And so, keeping the title in mind, I wonder yet again.  Is this a happy child, grinning with pleasure in that circumscribed space tight with Dad?  Or does “just for the sake of him” imply something else?  I like how Lane places the reader in time with the photo booth and identifies the child’s age with just “big toothed.”

Another poignant narrative is “The Wing-Bud Brotherhood”:

            Every spring for sixty-five years he has sprouted
            feather wing-buds on the high back
            near his shoulders.  They itch terribly
            but wither and die within weeks.
            Now that the snow and clouds have
            dissolved he feels less grounded.

            So three days a week, for eight months
            he flies to McDonald’s in his Mustang
            to share a cup of high octane-joe and an English muffin
            with the rest of the aces.  They trade stories
            that seldom vary, of war and women
            and crisscrossed skies full of free men.

We’ve all seen this gang of old men with their coffee cups and wrinkles, balding or graying in their faded windbreakers, at a local restaurant.  They eye the other patrons as they come through the door, almost proprietarily, refill their mugs, and talk of old wars, fishing trips, and maybe beautiful women they have known.

They’re our fathers.  They are us.

Mike Lane’s poems provide delicious food for thought and introspection about one’s own experiences, but they also deliver shining examples of amazing imagery.  Consider the spider web metaphor in “Thread Technique”:

            There’s Mr. No Name,
            mute and motionless,
            hunkered at the rim of his dinner plate,
            patient as a black-eyed pea,
            a single foot gentle on the signal line.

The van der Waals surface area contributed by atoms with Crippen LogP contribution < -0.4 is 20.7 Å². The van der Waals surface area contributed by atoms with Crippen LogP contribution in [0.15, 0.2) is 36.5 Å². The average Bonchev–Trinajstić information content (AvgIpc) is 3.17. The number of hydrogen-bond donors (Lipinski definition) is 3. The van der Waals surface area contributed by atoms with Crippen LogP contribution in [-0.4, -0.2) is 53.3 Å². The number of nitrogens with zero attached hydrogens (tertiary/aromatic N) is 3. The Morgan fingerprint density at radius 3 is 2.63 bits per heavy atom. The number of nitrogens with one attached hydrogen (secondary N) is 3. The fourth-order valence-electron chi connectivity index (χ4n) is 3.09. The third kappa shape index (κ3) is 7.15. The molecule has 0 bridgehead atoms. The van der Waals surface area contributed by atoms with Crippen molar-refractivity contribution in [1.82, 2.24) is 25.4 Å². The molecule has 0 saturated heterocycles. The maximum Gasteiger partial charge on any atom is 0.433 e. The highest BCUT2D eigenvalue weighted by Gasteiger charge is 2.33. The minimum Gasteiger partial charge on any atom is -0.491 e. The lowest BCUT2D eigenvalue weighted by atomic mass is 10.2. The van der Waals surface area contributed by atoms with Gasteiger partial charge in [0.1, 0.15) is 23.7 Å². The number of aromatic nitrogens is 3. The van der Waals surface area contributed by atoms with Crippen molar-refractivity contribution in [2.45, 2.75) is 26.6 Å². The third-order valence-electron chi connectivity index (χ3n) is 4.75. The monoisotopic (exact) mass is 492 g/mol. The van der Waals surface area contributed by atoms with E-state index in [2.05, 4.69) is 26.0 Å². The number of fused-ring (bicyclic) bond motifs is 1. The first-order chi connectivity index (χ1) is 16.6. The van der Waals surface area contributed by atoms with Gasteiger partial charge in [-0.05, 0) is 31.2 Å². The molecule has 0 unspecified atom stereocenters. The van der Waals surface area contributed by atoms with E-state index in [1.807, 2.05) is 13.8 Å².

In “Sailing Back to Oklahoma,” Lane places us in the dust bowl years with his gritty imagery:

            The wind sucked alfalfa seeds out of the ground
            and the plow horse munched the top of his stall door
            into a half moon, as we crunched on the grit-swirled
            oatmeal in our bowls…

            Our sun-struck pebble of a town was conceived
            on promises of a railroad, and the rain
            that was sure to follow our plow blades
            and boots into the soil…

            That house sat like an ark run aground
            in a pounding surf of dune dust, sailing nowhere…

            a flagging ark I wanted then as I want now
            to burn to the waterline.

And finally there is the whimsy, the metaphor, the personification, and the provocative “truth line” in Lane’s “Things My Angels Do on Their Days Off”:

            Sometimes they skip stones across the tops
            of thunderheads and resurrect dead snails.
            At the end of the day they break into pairs,
            spend an hour practicing the finer points
            of how to help those about to cross over—
            while sitting on a chair next to a bed,
            in thin watchtowers.

They Can Keep the Cinderblock is a book of free verse poems drawn from real life experiences, memories, and nature. Each poem, I believe, has provocative lines that may send the reader scurrying through the cobwebs of her own memories to wonder and to reminisce. Profound truths are skillfully interwoven into the telling of ordinary events in each of Lane’s poems, leaving the reader with a sense of wondering, a long pause, before moving on to the next one.

Elmae Passineau has published three chapbooks, On Edge, Beloved Somebodies, and Things That Go Bump in the Night. She is currently a thinker, reader, friend, helper, feminist, and writer.